New study sheds light on NDE’s
About a year ago, I wrote an article criticizing Dr. Jeffery Long for his terribly unscientific book about NDE’s, or Near Death Experiences. Long essentially collected nearly 1,300 stories of people’s traumatic experiences, and figured the similarities must somehow mean something supernatural was going on. He even went to far as to claim this was ultimate proof there is an afterlife.
It would be too easy to point out his web surveys don’t exactly meet the rigorous standards of evidence, and all too pointless to do so. True believers want justification for their beliefs, no matter how flimsy the evidence is. Even the article I wrote on Dr. Jeffrey Long still regularly gets comments from people convinced that I’m either terribly biased or close-minded regarding the possibility of there being life after death.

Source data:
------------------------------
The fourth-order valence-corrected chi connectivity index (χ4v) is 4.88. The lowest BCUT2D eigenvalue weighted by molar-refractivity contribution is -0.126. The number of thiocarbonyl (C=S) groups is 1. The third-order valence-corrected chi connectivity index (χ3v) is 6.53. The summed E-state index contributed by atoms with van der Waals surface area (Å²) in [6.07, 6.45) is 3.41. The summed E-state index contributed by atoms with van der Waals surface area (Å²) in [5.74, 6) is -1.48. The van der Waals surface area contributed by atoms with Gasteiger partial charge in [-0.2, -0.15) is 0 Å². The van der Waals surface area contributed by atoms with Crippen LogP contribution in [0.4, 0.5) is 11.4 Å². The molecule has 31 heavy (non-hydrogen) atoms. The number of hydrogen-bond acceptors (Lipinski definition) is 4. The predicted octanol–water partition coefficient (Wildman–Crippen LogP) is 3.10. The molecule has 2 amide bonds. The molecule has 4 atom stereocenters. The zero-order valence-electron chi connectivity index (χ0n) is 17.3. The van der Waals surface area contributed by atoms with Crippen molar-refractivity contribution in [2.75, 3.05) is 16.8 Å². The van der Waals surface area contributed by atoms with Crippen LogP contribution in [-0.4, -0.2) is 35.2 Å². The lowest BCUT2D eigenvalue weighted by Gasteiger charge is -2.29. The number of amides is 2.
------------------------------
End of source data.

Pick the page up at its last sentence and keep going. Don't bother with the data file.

A new study on the effects of death on the brain has provided further evidence only physical explanations are at work here. Dr. Lakhmir Chawla monitored the brain activity of terminally-ill patients and found that shortly before death, the brain had a huge cascade of activity, lasting from 30 seconds to almost 3 minutes.
Dr. Chawla believes this may account for the vivid experiences people often describe during NDE’s, but the problem with this study is since all the patients died, it wasn’t possible to actually interview them. Still, since the activity in the brain is so similar to that of vivid dreaming, why do we continually refuse to abandon the unsupported belief something supernatural was happening.
Hey, I would love if death wasn’t the end, just like I would love to believe I’m an invisible sex-god who can shoot laser beams out of my eyes. Unfortunately, the fact is I must accept that I’m a simple ape, whose only super power is to offend people with the terrible things that come out of my mouth.